Thomas Boone Pickens, oil tycoon and Oklahoma State University alumnus and super booster died Wednesday. Pickens was 91.

Pickens was born in Holdenville, Oklahoma. His final resting place is planned as Karsten Creek Golf Club in Stillwater. According to an official statement from his website, there are memorials services planned for Dallas, Texas, and Stillwater.

Just last month, Pickens published his annual address to the media prior to football season, which took the form of a letter or blog post in the last few years as his health prevented him from doing press conferences at his namesake stadium. Then, Pickens said he believed the finish line was now in sight.

"Back in 2007, prior to the University of Georgia game with Oklahoma State in Athens, I sat with the media and gave my perspective on all things OSU football," Pickens wrote. "I’ve carried that tradition forward annually, putting my thoughts in a letter in recent years as health issues have gotten the better of me. It’s a tradition I hope to continue as long as I can.

“'As long as I can …' That’s a sobering notion, more, I suspect, for me than for you. I’m a lifelong geologist, and, as a whole, we’re a pretty optimistic bunch. I love to tell the story – over and over – about the geologist who fell off a 10-story building and, whizzing past the fifth floor, hollered, ‘I’m not dead yet.’  At 91, I’m grateful for every added day, week, month and year.”

Pickens formed several start-up oil companies after working at Phillips following his graduation from Oklahoma A&M in 1951 with a degree in geology. He founded Mesa Petroleum, which grew into one of the largest independent oil companies in the world. He was a wildcatter turned corporate raider who became known as the “Oracle of Oil.”

He was so well-known that in 1985, he was on the cover of Time Magazine pictured holding a deck of cards with the headline, "The Takeover Game."

Pickens sold Mesa and began the hedge fund BP Capital Management in 1997, which he ran until January 2018.

He became a proponent for alternative energy later in his career, specifically wind energy in the form of wind farms, which he helped fund many including in the Oklahoma and Texas panhandles, where he resided at his Mesa Vista Ranch.

His proposed Pickens Plan, intended to have the United States start using natural gas and alternative energy, had the support of President Barack Obama and had federal support, creating more wind farms across America's middle corridor.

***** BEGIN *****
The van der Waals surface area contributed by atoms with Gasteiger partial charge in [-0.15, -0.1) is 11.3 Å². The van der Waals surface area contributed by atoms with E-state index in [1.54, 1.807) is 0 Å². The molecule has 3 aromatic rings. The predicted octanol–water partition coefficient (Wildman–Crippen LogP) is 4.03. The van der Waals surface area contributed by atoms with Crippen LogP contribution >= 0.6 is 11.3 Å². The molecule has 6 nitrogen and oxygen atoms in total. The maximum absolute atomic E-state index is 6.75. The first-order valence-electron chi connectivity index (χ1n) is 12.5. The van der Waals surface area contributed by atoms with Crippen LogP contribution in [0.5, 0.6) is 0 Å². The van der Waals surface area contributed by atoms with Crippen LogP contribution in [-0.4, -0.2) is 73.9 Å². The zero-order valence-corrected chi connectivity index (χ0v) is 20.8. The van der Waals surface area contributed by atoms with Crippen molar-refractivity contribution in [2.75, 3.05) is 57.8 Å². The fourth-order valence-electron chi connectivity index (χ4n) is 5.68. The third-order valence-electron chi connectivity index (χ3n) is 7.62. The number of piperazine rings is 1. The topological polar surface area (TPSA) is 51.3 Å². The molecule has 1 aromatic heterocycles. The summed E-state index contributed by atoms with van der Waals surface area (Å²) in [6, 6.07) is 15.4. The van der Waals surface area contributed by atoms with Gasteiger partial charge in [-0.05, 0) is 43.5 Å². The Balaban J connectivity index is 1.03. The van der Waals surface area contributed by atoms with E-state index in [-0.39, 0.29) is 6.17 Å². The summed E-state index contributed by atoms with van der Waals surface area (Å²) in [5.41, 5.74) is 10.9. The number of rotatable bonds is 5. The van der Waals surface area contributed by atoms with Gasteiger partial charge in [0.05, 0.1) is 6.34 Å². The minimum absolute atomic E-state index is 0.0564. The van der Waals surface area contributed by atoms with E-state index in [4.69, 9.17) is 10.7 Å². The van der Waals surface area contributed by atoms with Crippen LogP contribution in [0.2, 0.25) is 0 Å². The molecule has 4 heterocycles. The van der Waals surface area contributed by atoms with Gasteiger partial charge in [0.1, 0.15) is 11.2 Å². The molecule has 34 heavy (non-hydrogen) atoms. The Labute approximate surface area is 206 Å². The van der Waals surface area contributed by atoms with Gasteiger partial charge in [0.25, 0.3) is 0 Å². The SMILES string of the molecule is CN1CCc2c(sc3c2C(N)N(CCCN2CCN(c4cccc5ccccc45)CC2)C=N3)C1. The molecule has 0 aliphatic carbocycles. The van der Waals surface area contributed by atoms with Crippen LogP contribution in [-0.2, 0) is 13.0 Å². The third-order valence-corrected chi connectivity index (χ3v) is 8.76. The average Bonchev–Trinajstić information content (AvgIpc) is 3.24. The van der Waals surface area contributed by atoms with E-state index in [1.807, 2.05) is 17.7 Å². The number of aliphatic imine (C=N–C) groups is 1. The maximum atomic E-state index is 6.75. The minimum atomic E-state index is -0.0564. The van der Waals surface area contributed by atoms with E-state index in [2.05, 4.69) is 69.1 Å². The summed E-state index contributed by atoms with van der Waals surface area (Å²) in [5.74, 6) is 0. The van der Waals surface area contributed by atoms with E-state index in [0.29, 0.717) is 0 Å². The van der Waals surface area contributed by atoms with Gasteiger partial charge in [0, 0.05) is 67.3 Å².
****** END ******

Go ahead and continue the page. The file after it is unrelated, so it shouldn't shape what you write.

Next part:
He was worth billions by the early 2000s and that’s when he began his philanthropy in earnest, wanting to take his alma mater to new heights.

Pickens was a major benefactor for OSU, and while he was well known for his athletic donations, he also had several on the academic side. More than half of his overall gifts were toward academics, including to the Boone Pickens School of Geology.

He donated $20 million to OSU in 2003, but in 2006 made one of the largest gifts ever received by a university's athletics department with $165 million as part of his Next Level Campaign. In 2008, Pickens made a $100 million challenge gift to endow faculty positions.

Pickens donated $7 million to the Hurricane Katrina relief effort. In 2005, in the wake of Hurricane Katrina, Pickens chartered airplanes to transport dogs rescued from the floodwaters in New Orleans, Lousiana.

“All of us in the Oklahoma State University family are deeply saddened by the passing of Boone Pickens," OSU President Burns Hargis said in a statement released by the university. "At the same time, we join in celebrating his incredible life. He was the ultimate Cowboy. It is impossible to calculate his full impact on Oklahoma State. His historic gifts to academics and athletics not only transformed the university, they inspired thousands of others to join in the transformation. OSU will not be the same without the legendary Boone Pickens, but his mark on our university will last forever.”

Pickens also was a major supporter politically, especially for the campaigns of George W. Bush. On Wednesday, Bush sent out this statement:

"T. Boone Pickens became a household name across the country because he was bold, imaginative, and daring," Bush wrote. "He was successful – and more importantly, he generously shared his success with institutions and communities across Texas and Oklahoma.  He loved the outdoors, his country, and his friends and family, and Laura and I send our condolences."

Pickens is survived by five children — Deborah Pickens Stovall, Pam Pickens Grace, Michael Pickens, Tom Pickens and Liz Pickens Cordia — 11 grandchildren and an increasing number of great grandchildren.

Plans for a memorial ceremony at Highland Park Methodist Church in Dallas are pending. A later Celebration of Life event will occur at OSU's Gallagher-Iba Arena, followed by burial on campus. In lieu of flowers, memorials can be sent to the T. Boone Pickens Foundation, 8117 Preston Road, Suite 260W, Dallas, Texas 75225. Donations will support the many charitable endeavors Pickens embraced during his life.

“On behalf of the Oklahoma A&M Board of Regents, we remember today the remarkable life of our alumnus Boone Pickens. His eternal optimism, kindness and competitiveness inspired us always to reach higher. He never forgot his roots and his love for Oklahoma State University was incalculable," Oklahoma A&M Board of Regents Chairman Tucker Link said in a statement. "We will be forever thankful to Boone Pickens for his big ideas, bold vision and unshakable spirit. There is no question that Boone Pickens put the ‘Bright’ in America’s Brightest Orange.”